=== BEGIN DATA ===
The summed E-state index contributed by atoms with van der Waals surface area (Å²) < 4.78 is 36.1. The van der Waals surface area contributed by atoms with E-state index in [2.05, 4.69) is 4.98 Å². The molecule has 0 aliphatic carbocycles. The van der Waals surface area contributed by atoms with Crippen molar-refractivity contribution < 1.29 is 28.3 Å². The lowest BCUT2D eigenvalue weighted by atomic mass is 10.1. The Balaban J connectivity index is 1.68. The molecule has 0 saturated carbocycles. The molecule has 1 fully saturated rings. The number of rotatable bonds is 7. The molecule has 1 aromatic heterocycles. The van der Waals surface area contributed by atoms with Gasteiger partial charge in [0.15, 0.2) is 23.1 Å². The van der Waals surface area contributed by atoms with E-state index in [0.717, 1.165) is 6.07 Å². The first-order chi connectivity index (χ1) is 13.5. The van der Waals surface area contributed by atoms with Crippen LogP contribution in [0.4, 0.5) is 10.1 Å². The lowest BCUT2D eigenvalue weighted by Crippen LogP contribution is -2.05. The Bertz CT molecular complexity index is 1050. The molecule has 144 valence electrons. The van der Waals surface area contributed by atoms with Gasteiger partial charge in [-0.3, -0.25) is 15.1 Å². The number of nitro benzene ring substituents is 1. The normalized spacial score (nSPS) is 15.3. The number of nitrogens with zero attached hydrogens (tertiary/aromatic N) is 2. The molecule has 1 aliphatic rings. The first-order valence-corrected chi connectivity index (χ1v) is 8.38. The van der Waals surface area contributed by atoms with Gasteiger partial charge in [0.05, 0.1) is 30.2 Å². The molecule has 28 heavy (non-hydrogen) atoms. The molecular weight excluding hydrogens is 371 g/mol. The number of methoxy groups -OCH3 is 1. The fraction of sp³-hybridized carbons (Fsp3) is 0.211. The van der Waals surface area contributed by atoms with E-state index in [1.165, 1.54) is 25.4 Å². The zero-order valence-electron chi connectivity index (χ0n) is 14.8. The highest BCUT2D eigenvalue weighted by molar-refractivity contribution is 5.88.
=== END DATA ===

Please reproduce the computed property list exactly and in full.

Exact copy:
The summed E-state index contributed by atoms with van der Waals surface area (Å²) < 4.78 is 36.1. The van der Waals surface area contributed by atoms with E-state index in [2.05, 4.69) is 4.98 Å². The molecule has 0 aliphatic carbocycles. The van der Waals surface area contributed by atoms with Crippen molar-refractivity contribution < 1.29 is 28.3 Å². The lowest BCUT2D eigenvalue weighted by atomic mass is 10.1. The Balaban J connectivity index is 1.68. The molecule has 0 saturated carbocycles. The molecule has 1 fully saturated rings. The number of rotatable bonds is 7. The molecule has 1 aromatic heterocycles. The van der Waals surface area contributed by atoms with Gasteiger partial charge in [0.15, 0.2) is 23.1 Å². The van der Waals surface area contributed by atoms with E-state index in [0.717, 1.165) is 6.07 Å². The first-order chi connectivity index (χ1) is 13.5. The van der Waals surface area contributed by atoms with Crippen LogP contribution in [0.4, 0.5) is 10.1 Å². The lowest BCUT2D eigenvalue weighted by Crippen LogP contribution is -2.05. The Bertz CT molecular complexity index is 1050. The molecule has 144 valence electrons. The van der Waals surface area contributed by atoms with Gasteiger partial charge in [-0.3, -0.25) is 15.1 Å². The number of nitro benzene ring substituents is 1. The normalized spacial score (nSPS) is 15.3. The number of nitrogens with zero attached hydrogens (tertiary/aromatic N) is 2. The molecule has 1 aliphatic rings. The first-order valence-corrected chi connectivity index (χ1v) is 8.38. The van der Waals surface area contributed by atoms with Gasteiger partial charge in [0.05, 0.1) is 30.2 Å². The molecule has 28 heavy (non-hydrogen) atoms. The molecular weight excluding hydrogens is 371 g/mol. The number of methoxy groups -OCH3 is 1. The fraction of sp³-hybridized carbons (Fsp3) is 0.211. The van der Waals surface area contributed by atoms with E-state index in [1.165, 1.54) is 25.4 Å². The zero-order valence-electron chi connectivity index (χ0n) is 14.8. The highest BCUT2D eigenvalue weighted by molar-refractivity contribution is 5.88.